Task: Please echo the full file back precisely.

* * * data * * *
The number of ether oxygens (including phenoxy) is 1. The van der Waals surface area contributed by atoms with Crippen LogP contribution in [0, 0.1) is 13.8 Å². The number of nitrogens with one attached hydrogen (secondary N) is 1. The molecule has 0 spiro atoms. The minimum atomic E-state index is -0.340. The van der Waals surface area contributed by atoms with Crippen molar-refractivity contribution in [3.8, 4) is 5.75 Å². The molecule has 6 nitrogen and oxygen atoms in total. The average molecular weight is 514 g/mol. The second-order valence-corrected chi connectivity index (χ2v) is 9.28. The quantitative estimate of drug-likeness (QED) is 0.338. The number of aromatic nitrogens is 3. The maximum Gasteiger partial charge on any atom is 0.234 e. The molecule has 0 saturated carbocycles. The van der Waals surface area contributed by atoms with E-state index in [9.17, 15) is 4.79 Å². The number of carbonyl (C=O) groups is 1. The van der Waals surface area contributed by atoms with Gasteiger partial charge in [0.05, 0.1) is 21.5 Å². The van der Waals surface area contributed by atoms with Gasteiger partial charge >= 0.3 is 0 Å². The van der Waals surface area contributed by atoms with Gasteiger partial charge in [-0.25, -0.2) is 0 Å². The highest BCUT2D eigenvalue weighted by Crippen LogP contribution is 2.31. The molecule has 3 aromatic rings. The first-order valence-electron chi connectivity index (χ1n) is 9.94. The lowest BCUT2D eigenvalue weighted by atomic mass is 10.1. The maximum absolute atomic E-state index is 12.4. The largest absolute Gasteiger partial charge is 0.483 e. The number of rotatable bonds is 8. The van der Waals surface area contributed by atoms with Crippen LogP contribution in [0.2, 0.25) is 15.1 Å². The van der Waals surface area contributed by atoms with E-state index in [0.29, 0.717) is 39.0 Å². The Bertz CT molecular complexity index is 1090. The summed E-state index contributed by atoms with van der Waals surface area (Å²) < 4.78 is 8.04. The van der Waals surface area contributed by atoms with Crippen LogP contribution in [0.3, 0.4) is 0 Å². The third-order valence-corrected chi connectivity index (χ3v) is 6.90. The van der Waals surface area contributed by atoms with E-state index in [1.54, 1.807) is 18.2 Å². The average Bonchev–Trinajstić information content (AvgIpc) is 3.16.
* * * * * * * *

The number of ether oxygens (including phenoxy) is 1. The van der Waals surface area contributed by atoms with Crippen LogP contribution in [0, 0.1) is 13.8 Å². The number of nitrogens with one attached hydrogen (secondary N) is 1. The molecule has 0 spiro atoms. The minimum atomic E-state index is -0.340. The van der Waals surface area contributed by atoms with Crippen molar-refractivity contribution in [3.8, 4) is 5.75 Å². The molecule has 6 nitrogen and oxygen atoms in total. The average molecular weight is 514 g/mol. The second-order valence-corrected chi connectivity index (χ2v) is 9.28. The quantitative estimate of drug-likeness (QED) is 0.338. The number of aromatic nitrogens is 3. The maximum Gasteiger partial charge on any atom is 0.234 e. The molecule has 0 saturated carbocycles. The van der Waals surface area contributed by atoms with E-state index in [9.17, 15) is 4.79 Å². The number of carbonyl (C=O) groups is 1. The van der Waals surface area contributed by atoms with Gasteiger partial charge in [0.05, 0.1) is 21.5 Å². The van der Waals surface area contributed by atoms with Gasteiger partial charge >= 0.3 is 0 Å². The van der Waals surface area contributed by atoms with Gasteiger partial charge in [-0.25, -0.2) is 0 Å². The highest BCUT2D eigenvalue weighted by Crippen LogP contribution is 2.31. The molecule has 3 aromatic rings. The first-order valence-electron chi connectivity index (χ1n) is 9.94. The lowest BCUT2D eigenvalue weighted by atomic mass is 10.1. The maximum absolute atomic E-state index is 12.4. The largest absolute Gasteiger partial charge is 0.483 e. The number of rotatable bonds is 8. The van der Waals surface area contributed by atoms with Crippen LogP contribution in [0.2, 0.25) is 15.1 Å². The van der Waals surface area contributed by atoms with E-state index in [0.29, 0.717) is 39.0 Å². The Bertz CT molecular complexity index is 1090. The summed E-state index contributed by atoms with van der Waals surface area (Å²) < 4.78 is 8.04. The van der Waals surface area contributed by atoms with Crippen LogP contribution in [0.3, 0.4) is 0 Å². The third-order valence-corrected chi connectivity index (χ3v) is 6.90. The van der Waals surface area contributed by atoms with E-state index in [1.54, 1.807) is 18.2 Å². The average Bonchev–Trinajstić information content (AvgIpc) is 3.16.